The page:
Spasticity and weakness (spastic paresis) are the primary motor impairments after stroke and impose significant challenges for treatment and patient care. Spasticity emerges and disappears in the course of complete motor recovery. Spasticity and motor recovery are both related to neural plasticity after stroke. However, the relation between the two remains poorly understood among clinicians and researchers. Recovery of strength and motor function is mainly attributed to cortical plastic reorganization in the early recovery phase, while reticulospinal (RS) hyperexcitability as a result of maladaptive plasticity, is the most plausible mechanism for post-stroke spasticity. It is important to differentiate and understand that motor recovery and spasticity have different underlying mechanisms. Facilitation and modulation of neural plasticity through rehabilitative strategies, such as early interventions with repetitive goal-oriented intensive therapy, appropriate non-invasive brain stimulation, and pharmacological agents, are the key to promote motor recovery. Individualized rehabilitation protocols could be developed to utilize or avoid the maladaptive plasticity, such as RS hyperexcitability, in the course of motor recovery. Aggressive and appropriate spasticity management with botulinum toxin therapy is an example of how to create a transient plastic state of the neuromotor system that allows motor re-learning and recovery in chronic stages.

Introduction

According to the CDC, approximately 800,000 people have a stroke every year in the United States. The continued care of seven million stroke survivors costs the nation approximately $38.6 billion annually. Spasticity and weakness (i.e., spastic paresis) are the primary motor impairments and impose significant challenges for patient care. Weakness is the primary contributor to impairment in chronic stroke (1). Spasticity is present in about 20–40% stroke survivors (2). Spasticity not only has downstream effects on the patient’s quality of life but also lays substantial burdens on the caregivers and society (2).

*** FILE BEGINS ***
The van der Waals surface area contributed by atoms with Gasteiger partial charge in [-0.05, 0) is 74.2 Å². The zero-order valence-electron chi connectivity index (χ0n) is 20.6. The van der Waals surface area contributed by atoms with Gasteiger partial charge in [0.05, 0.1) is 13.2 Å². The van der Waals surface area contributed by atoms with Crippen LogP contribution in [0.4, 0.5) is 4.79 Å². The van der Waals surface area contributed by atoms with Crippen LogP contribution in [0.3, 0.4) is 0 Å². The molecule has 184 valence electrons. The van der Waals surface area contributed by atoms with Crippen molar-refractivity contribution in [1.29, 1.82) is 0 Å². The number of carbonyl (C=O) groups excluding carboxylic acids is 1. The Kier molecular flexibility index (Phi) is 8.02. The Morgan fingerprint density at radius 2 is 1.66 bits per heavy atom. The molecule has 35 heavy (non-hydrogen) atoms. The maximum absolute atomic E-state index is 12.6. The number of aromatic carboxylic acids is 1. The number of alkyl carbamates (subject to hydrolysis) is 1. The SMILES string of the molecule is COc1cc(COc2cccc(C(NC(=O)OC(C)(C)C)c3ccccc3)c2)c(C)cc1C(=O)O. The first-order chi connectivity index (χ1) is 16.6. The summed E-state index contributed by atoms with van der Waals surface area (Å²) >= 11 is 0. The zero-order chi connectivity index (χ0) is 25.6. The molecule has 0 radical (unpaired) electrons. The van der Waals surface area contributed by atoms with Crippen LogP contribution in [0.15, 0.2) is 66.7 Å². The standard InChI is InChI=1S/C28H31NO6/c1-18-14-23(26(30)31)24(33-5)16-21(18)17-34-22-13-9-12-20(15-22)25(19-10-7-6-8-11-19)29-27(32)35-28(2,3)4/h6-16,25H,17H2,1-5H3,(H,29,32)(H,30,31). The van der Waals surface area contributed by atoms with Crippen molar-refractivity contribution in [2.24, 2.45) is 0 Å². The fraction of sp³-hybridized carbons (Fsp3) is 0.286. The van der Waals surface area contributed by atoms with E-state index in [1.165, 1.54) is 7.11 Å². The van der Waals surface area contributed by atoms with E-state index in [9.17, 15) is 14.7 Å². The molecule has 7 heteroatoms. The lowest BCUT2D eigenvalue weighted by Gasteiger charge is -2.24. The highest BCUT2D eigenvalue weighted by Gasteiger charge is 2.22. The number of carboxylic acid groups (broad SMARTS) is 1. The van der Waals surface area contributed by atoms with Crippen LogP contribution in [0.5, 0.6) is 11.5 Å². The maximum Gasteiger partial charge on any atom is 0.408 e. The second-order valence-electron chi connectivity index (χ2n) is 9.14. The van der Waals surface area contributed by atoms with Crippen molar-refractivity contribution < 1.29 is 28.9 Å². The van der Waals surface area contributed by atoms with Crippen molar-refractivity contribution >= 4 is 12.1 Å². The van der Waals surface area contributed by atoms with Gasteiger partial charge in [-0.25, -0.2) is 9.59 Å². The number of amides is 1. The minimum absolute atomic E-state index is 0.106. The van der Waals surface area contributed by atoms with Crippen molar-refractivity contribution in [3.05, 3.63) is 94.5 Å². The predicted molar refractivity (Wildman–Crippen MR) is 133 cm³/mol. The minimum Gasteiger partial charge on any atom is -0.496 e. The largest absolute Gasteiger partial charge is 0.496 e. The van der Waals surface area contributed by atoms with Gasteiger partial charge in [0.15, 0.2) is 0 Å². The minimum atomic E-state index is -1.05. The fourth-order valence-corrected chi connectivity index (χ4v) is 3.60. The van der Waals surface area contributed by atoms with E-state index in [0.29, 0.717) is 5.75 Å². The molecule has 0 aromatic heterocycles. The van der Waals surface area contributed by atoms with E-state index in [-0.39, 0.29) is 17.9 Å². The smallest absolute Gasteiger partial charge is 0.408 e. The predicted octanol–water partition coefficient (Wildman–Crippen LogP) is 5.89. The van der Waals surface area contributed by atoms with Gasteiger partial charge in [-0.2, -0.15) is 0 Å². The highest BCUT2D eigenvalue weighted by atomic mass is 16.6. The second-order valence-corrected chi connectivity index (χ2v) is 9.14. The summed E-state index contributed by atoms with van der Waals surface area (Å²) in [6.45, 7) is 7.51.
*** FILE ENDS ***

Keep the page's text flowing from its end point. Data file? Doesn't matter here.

Clinically, poststroke spasticity is easily recognized as a phenomenon of velocity-dependent increase in tonic stretch reflexes (“muscle tone”) with exaggerated tendon jerks, resulting from hyperexcitability of the stretch reflex (3). Though underlying mechanisms of spasticity remain poorly understood, it is well accepted that there is hyperexcitability of the stretch reflex in spasticity (47). Accumulated evidence from animal (8) and human studies (918) supports supraspinal origins of stretch reflex hyperexcitability. In particular, reticulospinal (RS) hyperexcitability resulted from loss of balanced inhibitory, and excitatory descending RS projections after stroke is the most plausible mechanism for poststroke spasticity (19). On the other hand, animal studies have strongly supported the possible role of RS pathways in motor recovery (2036), while recent studies with stroke survivors have demonstrated that RS pathways may not always be beneficial (37, 38). The relation between spasticity and motor recovery and the role of plastic changes after stroke in this relation, particularly RS hyperexcitability, remain poorly understood among clinicians and researchers. Thus, management of spasticity and facilitation of motor recovery remain clinical challenges. This review is organized into the following sessions to understand this relation and its implication in clinical management.

• Poststroke spasticity and motor recovery are mediated by different mechanisms

• Motor recovery are mediated by cortical plastic reorganizations (spontaneous or via intervention)

• Reticulospinal hyperexcitability as a result of maladaptive plastic changes is the most plausible mechanism for spasticity

• Possible roles of RS hyperexcitability in motor recovery

• An example of spasticity reduction for facilitation of motor recovery

Continue —> Frontiers | Spasticity, Motor Recovery, and Neural Plasticity after Stroke | Stroke

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[ARTICLE] Task-Specific Motor Rehabilitation Therapy After Stroke Improves Performance in a Different Motor Task: Translational Evidence – Full Text

Abstract